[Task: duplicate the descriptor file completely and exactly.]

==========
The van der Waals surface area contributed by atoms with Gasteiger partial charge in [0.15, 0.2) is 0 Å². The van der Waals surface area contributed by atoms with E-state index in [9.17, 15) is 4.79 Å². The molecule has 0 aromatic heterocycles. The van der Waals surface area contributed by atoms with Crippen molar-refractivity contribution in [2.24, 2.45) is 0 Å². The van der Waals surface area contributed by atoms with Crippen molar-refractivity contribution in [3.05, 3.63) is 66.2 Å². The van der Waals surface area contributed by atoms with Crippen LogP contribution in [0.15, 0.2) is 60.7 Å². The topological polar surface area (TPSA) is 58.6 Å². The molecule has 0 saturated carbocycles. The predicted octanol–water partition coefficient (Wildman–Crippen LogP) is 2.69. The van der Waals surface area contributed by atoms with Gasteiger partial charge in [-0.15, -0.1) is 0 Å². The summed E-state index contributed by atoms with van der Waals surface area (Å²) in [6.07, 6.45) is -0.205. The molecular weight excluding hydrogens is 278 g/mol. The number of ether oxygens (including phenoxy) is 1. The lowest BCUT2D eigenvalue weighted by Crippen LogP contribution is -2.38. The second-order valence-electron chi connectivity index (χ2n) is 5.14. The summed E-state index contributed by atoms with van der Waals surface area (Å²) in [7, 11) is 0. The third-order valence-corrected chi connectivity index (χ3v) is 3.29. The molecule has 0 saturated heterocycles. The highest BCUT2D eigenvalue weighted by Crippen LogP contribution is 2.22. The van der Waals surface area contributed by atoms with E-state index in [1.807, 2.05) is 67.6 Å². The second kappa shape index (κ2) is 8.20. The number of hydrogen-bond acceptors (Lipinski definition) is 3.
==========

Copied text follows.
The van der Waals surface area contributed by atoms with Gasteiger partial charge in [0.15, 0.2) is 0 Å². The van der Waals surface area contributed by atoms with E-state index in [9.17, 15) is 4.79 Å². The molecule has 0 aromatic heterocycles. The van der Waals surface area contributed by atoms with Crippen molar-refractivity contribution in [2.24, 2.45) is 0 Å². The van der Waals surface area contributed by atoms with Crippen molar-refractivity contribution in [3.05, 3.63) is 66.2 Å². The van der Waals surface area contributed by atoms with Crippen LogP contribution in [0.15, 0.2) is 60.7 Å². The topological polar surface area (TPSA) is 58.6 Å². The molecule has 0 saturated carbocycles. The predicted octanol–water partition coefficient (Wildman–Crippen LogP) is 2.69. The van der Waals surface area contributed by atoms with Gasteiger partial charge in [-0.15, -0.1) is 0 Å². The summed E-state index contributed by atoms with van der Waals surface area (Å²) in [6.07, 6.45) is -0.205. The molecular weight excluding hydrogens is 278 g/mol. The number of ether oxygens (including phenoxy) is 1. The lowest BCUT2D eigenvalue weighted by Crippen LogP contribution is -2.38. The second-order valence-electron chi connectivity index (χ2n) is 5.14. The summed E-state index contributed by atoms with van der Waals surface area (Å²) in [7, 11) is 0. The third-order valence-corrected chi connectivity index (χ3v) is 3.29. The molecule has 0 saturated heterocycles. The highest BCUT2D eigenvalue weighted by Crippen LogP contribution is 2.22. The van der Waals surface area contributed by atoms with E-state index in [1.807, 2.05) is 67.6 Å². The second kappa shape index (κ2) is 8.20. The number of hydrogen-bond acceptors (Lipinski definition) is 3.